Summer is here again, with Dragon Boat Festival to mark it. This year, instead of delivering my culture tweets, I’ve put together an article, so that people interested to look further can read more about it. After all, Dragon Boat Festival is China’s major traditional summer festival, and probably the second most well-known celebratory event after Spring Festival.
The traditional name for Dragon Boat Festival is 端午节 (“Duan Wu Jie”), so called because it takes place on the 5th day of the Lunar Calendar. Being a very old festival there are many versions of its origins. The one most associated with it is commemoration of the patriotic poet Qu Yuan, who lived during the 4th and 3rd century BC. Legend has it that Qu threw himself into the river and drowned on this day, and the people of Hunan raced in their boats to try to save him. They wrapped up rice in calamus leaves and threw them into the river, so that fish would not feed on the poet.
There is probably not a single student in China who doesn’t know about Qu Yuan. I not only had the pleasure of learning about him in primary school, but also to study his poetry in greater depth when I returned to China for post-graduate literary studies. Creator of the literary form of the Chu Song, Qu Yuan’s most famous work is “Li Sao” (The Lament), a romantic lyrical poem with political themes. His other works include “Huai Sha” (Embracing the Sand), “Jiu Ge” (Nine Songs) and “Tian Wen” (Asking Questions of Heaven), in which 172 questions concern subjects as wide as astronomy, geography, literature, and philosophy.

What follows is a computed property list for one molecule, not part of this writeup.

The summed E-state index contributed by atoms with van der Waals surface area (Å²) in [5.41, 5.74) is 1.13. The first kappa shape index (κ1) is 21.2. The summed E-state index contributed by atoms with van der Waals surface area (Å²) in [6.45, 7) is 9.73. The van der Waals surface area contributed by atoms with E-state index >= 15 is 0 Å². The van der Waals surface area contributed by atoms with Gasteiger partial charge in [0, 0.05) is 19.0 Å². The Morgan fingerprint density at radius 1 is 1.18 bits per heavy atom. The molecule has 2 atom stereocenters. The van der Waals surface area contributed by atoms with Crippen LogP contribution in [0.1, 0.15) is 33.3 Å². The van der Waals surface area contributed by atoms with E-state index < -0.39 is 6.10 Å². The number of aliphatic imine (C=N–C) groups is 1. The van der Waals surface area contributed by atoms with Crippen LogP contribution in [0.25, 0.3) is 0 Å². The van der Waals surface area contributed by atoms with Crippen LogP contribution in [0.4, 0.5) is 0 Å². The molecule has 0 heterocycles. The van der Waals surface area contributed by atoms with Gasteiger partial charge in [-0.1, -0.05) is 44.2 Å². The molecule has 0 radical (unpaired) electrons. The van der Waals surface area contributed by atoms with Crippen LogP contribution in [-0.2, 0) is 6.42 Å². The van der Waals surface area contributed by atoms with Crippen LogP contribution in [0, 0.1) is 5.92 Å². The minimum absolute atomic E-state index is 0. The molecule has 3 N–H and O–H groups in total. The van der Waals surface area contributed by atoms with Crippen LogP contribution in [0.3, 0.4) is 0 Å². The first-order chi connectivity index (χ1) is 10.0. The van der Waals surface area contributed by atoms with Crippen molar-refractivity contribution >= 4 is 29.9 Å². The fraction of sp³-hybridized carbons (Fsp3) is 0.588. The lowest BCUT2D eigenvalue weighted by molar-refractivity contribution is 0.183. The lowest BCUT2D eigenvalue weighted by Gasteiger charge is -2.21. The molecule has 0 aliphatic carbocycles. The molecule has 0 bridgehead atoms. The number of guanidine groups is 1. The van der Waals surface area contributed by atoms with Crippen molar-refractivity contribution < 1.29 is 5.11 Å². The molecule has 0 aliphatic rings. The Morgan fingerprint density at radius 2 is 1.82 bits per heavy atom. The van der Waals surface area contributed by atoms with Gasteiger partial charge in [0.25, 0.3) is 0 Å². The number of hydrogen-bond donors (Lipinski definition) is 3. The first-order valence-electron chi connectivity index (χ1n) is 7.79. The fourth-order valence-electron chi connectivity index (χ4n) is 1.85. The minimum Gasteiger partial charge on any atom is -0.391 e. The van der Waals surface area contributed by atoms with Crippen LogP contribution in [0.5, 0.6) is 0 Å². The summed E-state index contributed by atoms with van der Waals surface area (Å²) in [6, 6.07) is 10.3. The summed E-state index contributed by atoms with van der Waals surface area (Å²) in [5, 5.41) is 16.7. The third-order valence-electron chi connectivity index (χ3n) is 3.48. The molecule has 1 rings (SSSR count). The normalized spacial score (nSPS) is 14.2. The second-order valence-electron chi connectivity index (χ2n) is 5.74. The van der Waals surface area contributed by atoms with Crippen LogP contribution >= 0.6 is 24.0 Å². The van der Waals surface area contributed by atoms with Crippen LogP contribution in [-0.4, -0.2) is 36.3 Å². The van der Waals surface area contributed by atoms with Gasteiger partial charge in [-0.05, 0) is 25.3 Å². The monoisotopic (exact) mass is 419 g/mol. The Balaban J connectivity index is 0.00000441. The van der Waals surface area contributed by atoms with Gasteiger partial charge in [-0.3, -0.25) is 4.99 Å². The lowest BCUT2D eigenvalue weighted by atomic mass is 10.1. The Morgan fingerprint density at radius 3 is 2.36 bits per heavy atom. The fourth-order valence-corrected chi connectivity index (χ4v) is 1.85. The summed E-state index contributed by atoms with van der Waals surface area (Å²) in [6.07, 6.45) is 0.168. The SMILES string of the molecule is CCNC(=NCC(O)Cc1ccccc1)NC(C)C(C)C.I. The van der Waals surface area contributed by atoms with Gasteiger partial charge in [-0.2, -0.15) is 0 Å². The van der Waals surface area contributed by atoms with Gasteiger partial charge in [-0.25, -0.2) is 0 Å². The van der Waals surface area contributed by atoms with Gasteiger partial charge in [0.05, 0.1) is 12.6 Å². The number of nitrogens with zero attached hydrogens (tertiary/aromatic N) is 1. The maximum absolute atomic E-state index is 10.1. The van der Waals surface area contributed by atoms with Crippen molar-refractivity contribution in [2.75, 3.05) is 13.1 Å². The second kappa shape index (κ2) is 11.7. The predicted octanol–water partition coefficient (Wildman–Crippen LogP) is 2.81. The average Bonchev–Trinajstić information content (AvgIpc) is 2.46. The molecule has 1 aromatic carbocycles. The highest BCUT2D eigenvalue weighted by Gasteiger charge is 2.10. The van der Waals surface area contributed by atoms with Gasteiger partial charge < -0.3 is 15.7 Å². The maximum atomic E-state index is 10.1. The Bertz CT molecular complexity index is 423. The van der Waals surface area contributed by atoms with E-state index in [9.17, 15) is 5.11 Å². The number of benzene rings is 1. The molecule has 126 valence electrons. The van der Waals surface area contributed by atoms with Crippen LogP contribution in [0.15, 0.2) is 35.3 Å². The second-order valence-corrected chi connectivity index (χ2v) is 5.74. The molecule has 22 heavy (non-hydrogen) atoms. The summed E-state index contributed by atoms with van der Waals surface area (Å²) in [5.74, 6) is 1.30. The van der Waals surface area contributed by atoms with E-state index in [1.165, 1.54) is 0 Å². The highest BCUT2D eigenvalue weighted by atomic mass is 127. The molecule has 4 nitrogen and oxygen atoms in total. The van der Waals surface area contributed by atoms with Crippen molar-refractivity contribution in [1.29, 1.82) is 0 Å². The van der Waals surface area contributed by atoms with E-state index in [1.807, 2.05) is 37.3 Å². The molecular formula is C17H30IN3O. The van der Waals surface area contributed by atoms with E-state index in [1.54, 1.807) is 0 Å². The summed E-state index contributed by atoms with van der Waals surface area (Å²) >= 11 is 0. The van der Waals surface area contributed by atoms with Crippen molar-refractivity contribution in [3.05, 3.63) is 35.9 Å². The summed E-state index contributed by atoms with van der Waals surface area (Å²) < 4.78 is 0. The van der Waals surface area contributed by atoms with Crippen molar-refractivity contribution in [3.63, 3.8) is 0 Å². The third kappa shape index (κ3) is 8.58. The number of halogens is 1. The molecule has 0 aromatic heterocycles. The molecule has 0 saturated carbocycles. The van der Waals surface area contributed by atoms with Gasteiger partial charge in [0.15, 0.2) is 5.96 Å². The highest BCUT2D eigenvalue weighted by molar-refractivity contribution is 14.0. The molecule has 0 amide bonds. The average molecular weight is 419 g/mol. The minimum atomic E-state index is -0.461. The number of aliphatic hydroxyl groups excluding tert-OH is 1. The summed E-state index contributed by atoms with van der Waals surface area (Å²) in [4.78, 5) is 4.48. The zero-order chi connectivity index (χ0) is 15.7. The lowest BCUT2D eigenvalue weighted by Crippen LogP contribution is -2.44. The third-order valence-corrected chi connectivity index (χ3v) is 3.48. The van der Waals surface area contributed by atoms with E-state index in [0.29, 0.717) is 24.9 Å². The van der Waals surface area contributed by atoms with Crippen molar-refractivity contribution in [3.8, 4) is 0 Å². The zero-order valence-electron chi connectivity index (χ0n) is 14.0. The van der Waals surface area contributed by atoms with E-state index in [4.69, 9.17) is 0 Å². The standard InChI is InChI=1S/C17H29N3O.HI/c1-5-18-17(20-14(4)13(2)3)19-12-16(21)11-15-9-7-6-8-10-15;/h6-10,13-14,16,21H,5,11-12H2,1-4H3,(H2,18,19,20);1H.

The activity for which the festival is mainly known in the West, dragon boat racing, evolved out of the legend of Qu Yuan’s death, and gradually, with Taoist influences, Duan Wu also became into a time for preventing diseases, pests and warding off evil. Here are some Duan Wu rituals and customs, lightened up by my own experiences.
Ai of the Tiger!
The ancient Chinese believed that tigers can devour ghosts and evil spirits. On Duan Wu, people would make tiny tigers out of mugwort (艾草 “Ai Cao”), a popular medicinal herb. Men wear it behind their ears, women in their hair and children have it pinned on their backs. The custom of wearing mugwort ornaments on Duan Wu continues even today in some regions.
Calamity of Hot Weather
Another popular medicinal herb is calamus, used to make shoes and fans, branches of calamus and mugwort are hung during Duan Wu, in palaces and pauper’s huts alike.
Calamus fans are an inseparable part of my memories of summers in Guangzhou, I can still recall their distinct smell, peach like round shapes and woven textures. Back in the days when air conditioning and electric fans were not as affordable as they are today, every household had at least a couple of these fans. People sitting on low stools just outside their front door in the evening, chatting and cooling themselves with these fans is a typical part of the Guangzhou street scene.